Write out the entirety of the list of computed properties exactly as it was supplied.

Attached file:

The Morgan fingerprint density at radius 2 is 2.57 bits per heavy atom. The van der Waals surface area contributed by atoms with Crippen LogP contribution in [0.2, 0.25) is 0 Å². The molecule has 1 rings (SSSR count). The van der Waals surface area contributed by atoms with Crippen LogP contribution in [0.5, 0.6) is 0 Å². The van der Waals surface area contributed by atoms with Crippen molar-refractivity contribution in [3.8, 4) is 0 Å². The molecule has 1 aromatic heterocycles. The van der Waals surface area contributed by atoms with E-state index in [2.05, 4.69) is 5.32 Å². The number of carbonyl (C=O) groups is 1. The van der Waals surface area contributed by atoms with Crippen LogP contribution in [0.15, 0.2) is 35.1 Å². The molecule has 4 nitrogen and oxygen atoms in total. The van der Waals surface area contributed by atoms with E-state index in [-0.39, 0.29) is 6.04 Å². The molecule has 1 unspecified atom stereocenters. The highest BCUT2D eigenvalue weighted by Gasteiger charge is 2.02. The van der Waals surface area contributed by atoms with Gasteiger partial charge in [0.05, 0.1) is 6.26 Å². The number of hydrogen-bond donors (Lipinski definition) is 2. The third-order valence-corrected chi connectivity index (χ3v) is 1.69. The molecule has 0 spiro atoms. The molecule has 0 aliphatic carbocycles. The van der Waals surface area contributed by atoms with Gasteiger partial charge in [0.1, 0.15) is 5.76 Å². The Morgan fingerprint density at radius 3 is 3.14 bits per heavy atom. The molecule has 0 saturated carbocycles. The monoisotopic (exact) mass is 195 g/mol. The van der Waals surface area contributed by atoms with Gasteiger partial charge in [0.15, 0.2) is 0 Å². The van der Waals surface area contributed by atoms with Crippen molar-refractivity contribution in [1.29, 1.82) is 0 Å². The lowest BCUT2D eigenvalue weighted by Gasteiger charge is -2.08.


The Morgan fingerprint density at radius 2 is 2.57 bits per heavy atom. The van der Waals surface area contributed by atoms with Crippen LogP contribution in [0.2, 0.25) is 0 Å². The molecule has 1 rings (SSSR count). The van der Waals surface area contributed by atoms with Crippen LogP contribution in [0.5, 0.6) is 0 Å². The van der Waals surface area contributed by atoms with Crippen molar-refractivity contribution in [3.8, 4) is 0 Å². The molecule has 1 aromatic heterocycles. The van der Waals surface area contributed by atoms with E-state index in [2.05, 4.69) is 5.32 Å². The number of carbonyl (C=O) groups is 1. The van der Waals surface area contributed by atoms with Crippen LogP contribution in [0.15, 0.2) is 35.1 Å². The molecule has 4 nitrogen and oxygen atoms in total. The van der Waals surface area contributed by atoms with E-state index in [-0.39, 0.29) is 6.04 Å². The molecule has 1 unspecified atom stereocenters. The highest BCUT2D eigenvalue weighted by Gasteiger charge is 2.02. The van der Waals surface area contributed by atoms with Gasteiger partial charge in [0.05, 0.1) is 6.26 Å². The number of hydrogen-bond donors (Lipinski definition) is 2. The third-order valence-corrected chi connectivity index (χ3v) is 1.69. The molecule has 0 spiro atoms. The molecule has 0 aliphatic carbocycles. The van der Waals surface area contributed by atoms with Gasteiger partial charge in [0.1, 0.15) is 5.76 Å². The Morgan fingerprint density at radius 3 is 3.14 bits per heavy atom. The molecule has 0 saturated carbocycles. The monoisotopic (exact) mass is 195 g/mol. The van der Waals surface area contributed by atoms with Gasteiger partial charge in [0.15, 0.2) is 0 Å². The van der Waals surface area contributed by atoms with Crippen molar-refractivity contribution in [1.29, 1.82) is 0 Å². The lowest BCUT2D eigenvalue weighted by Gasteiger charge is -2.08.